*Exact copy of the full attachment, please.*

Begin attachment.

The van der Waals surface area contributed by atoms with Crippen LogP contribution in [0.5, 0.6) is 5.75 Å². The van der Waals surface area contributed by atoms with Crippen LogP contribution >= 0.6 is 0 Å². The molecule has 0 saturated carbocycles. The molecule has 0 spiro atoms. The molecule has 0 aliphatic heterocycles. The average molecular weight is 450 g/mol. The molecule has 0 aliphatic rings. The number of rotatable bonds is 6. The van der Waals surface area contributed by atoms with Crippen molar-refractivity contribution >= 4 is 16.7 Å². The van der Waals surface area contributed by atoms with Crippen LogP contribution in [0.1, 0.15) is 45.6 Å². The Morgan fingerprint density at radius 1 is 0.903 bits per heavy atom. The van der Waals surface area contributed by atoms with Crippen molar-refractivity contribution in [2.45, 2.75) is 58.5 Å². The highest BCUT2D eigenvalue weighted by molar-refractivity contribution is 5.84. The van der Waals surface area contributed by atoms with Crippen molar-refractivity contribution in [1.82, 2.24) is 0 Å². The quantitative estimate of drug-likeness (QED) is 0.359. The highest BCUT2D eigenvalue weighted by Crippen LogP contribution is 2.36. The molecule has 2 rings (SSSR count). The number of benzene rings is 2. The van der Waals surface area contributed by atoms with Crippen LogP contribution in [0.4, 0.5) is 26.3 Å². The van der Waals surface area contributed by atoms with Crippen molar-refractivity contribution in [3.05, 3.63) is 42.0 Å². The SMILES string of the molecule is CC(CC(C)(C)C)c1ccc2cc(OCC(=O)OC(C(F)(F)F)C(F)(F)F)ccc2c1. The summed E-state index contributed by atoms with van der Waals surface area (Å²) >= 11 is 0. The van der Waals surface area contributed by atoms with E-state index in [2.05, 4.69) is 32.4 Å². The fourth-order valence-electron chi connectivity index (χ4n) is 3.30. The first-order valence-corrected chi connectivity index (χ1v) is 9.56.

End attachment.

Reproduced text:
The van der Waals surface area contributed by atoms with Crippen LogP contribution in [0.5, 0.6) is 5.75 Å². The van der Waals surface area contributed by atoms with Crippen LogP contribution >= 0.6 is 0 Å². The molecule has 0 saturated carbocycles. The molecule has 0 spiro atoms. The molecule has 0 aliphatic heterocycles. The average molecular weight is 450 g/mol. The molecule has 0 aliphatic rings. The number of rotatable bonds is 6. The van der Waals surface area contributed by atoms with Crippen molar-refractivity contribution >= 4 is 16.7 Å². The van der Waals surface area contributed by atoms with Crippen LogP contribution in [0.1, 0.15) is 45.6 Å². The Morgan fingerprint density at radius 1 is 0.903 bits per heavy atom. The van der Waals surface area contributed by atoms with Crippen molar-refractivity contribution in [2.45, 2.75) is 58.5 Å². The highest BCUT2D eigenvalue weighted by molar-refractivity contribution is 5.84. The van der Waals surface area contributed by atoms with Crippen molar-refractivity contribution in [1.82, 2.24) is 0 Å². The quantitative estimate of drug-likeness (QED) is 0.359. The highest BCUT2D eigenvalue weighted by Crippen LogP contribution is 2.36. The molecule has 2 rings (SSSR count). The number of benzene rings is 2. The van der Waals surface area contributed by atoms with Crippen LogP contribution in [0.4, 0.5) is 26.3 Å². The van der Waals surface area contributed by atoms with Crippen molar-refractivity contribution in [3.05, 3.63) is 42.0 Å². The SMILES string of the molecule is CC(CC(C)(C)C)c1ccc2cc(OCC(=O)OC(C(F)(F)F)C(F)(F)F)ccc2c1. The summed E-state index contributed by atoms with van der Waals surface area (Å²) >= 11 is 0. The van der Waals surface area contributed by atoms with E-state index in [2.05, 4.69) is 32.4 Å². The fourth-order valence-electron chi connectivity index (χ4n) is 3.30. The first-order valence-corrected chi connectivity index (χ1v) is 9.56.